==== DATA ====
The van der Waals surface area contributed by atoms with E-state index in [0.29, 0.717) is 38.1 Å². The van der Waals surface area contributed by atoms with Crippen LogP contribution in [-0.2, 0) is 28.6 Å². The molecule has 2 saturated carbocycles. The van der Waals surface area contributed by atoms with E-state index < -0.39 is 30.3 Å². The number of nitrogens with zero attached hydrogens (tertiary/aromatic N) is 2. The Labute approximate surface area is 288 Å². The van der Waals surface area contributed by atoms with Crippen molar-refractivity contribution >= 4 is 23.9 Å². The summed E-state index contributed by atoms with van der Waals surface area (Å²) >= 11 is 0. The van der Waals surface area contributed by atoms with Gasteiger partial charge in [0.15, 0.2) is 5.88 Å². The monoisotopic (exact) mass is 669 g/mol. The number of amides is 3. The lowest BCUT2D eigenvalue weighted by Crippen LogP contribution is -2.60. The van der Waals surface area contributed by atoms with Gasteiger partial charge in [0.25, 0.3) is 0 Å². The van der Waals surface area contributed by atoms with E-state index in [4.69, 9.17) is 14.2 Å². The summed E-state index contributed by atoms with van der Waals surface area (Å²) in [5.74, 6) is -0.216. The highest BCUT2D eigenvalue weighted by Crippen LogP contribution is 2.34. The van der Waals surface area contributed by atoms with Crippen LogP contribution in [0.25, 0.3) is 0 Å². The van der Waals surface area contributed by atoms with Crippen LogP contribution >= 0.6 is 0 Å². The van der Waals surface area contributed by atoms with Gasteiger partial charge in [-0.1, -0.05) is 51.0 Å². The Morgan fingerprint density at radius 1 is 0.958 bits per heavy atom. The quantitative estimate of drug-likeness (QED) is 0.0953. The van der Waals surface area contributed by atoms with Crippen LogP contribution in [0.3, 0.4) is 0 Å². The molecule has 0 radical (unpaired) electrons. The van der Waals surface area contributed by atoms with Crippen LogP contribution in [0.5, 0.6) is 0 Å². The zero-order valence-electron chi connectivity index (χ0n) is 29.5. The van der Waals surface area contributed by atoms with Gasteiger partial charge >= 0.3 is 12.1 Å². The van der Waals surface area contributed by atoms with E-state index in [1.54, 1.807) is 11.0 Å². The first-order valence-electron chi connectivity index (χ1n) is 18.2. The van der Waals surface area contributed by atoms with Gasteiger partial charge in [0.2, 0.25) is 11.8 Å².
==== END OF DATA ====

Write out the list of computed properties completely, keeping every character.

The van der Waals surface area contributed by atoms with E-state index in [0.29, 0.717) is 38.1 Å². The van der Waals surface area contributed by atoms with Crippen LogP contribution in [-0.2, 0) is 28.6 Å². The molecule has 2 saturated carbocycles. The van der Waals surface area contributed by atoms with E-state index < -0.39 is 30.3 Å². The number of nitrogens with zero attached hydrogens (tertiary/aromatic N) is 2. The Labute approximate surface area is 288 Å². The van der Waals surface area contributed by atoms with Crippen molar-refractivity contribution >= 4 is 23.9 Å². The summed E-state index contributed by atoms with van der Waals surface area (Å²) >= 11 is 0. The van der Waals surface area contributed by atoms with Gasteiger partial charge in [0.15, 0.2) is 5.88 Å². The monoisotopic (exact) mass is 669 g/mol. The number of amides is 3. The lowest BCUT2D eigenvalue weighted by Crippen LogP contribution is -2.60. The van der Waals surface area contributed by atoms with Gasteiger partial charge in [0.25, 0.3) is 0 Å². The van der Waals surface area contributed by atoms with E-state index in [4.69, 9.17) is 14.2 Å². The summed E-state index contributed by atoms with van der Waals surface area (Å²) in [5.74, 6) is -0.216. The highest BCUT2D eigenvalue weighted by Crippen LogP contribution is 2.34. The van der Waals surface area contributed by atoms with Crippen LogP contribution in [0.25, 0.3) is 0 Å². The van der Waals surface area contributed by atoms with Crippen LogP contribution >= 0.6 is 0 Å². The van der Waals surface area contributed by atoms with Gasteiger partial charge in [-0.1, -0.05) is 51.0 Å². The Morgan fingerprint density at radius 1 is 0.958 bits per heavy atom. The quantitative estimate of drug-likeness (QED) is 0.0953. The van der Waals surface area contributed by atoms with Crippen LogP contribution in [0.3, 0.4) is 0 Å². The molecule has 0 radical (unpaired) electrons. The van der Waals surface area contributed by atoms with Crippen LogP contribution in [0.5, 0.6) is 0 Å². The zero-order valence-electron chi connectivity index (χ0n) is 29.5. The van der Waals surface area contributed by atoms with Gasteiger partial charge >= 0.3 is 12.1 Å². The van der Waals surface area contributed by atoms with E-state index in [1.54, 1.807) is 11.0 Å². The first-order valence-electron chi connectivity index (χ1n) is 18.2. The van der Waals surface area contributed by atoms with Gasteiger partial charge in [0.2, 0.25) is 11.8 Å².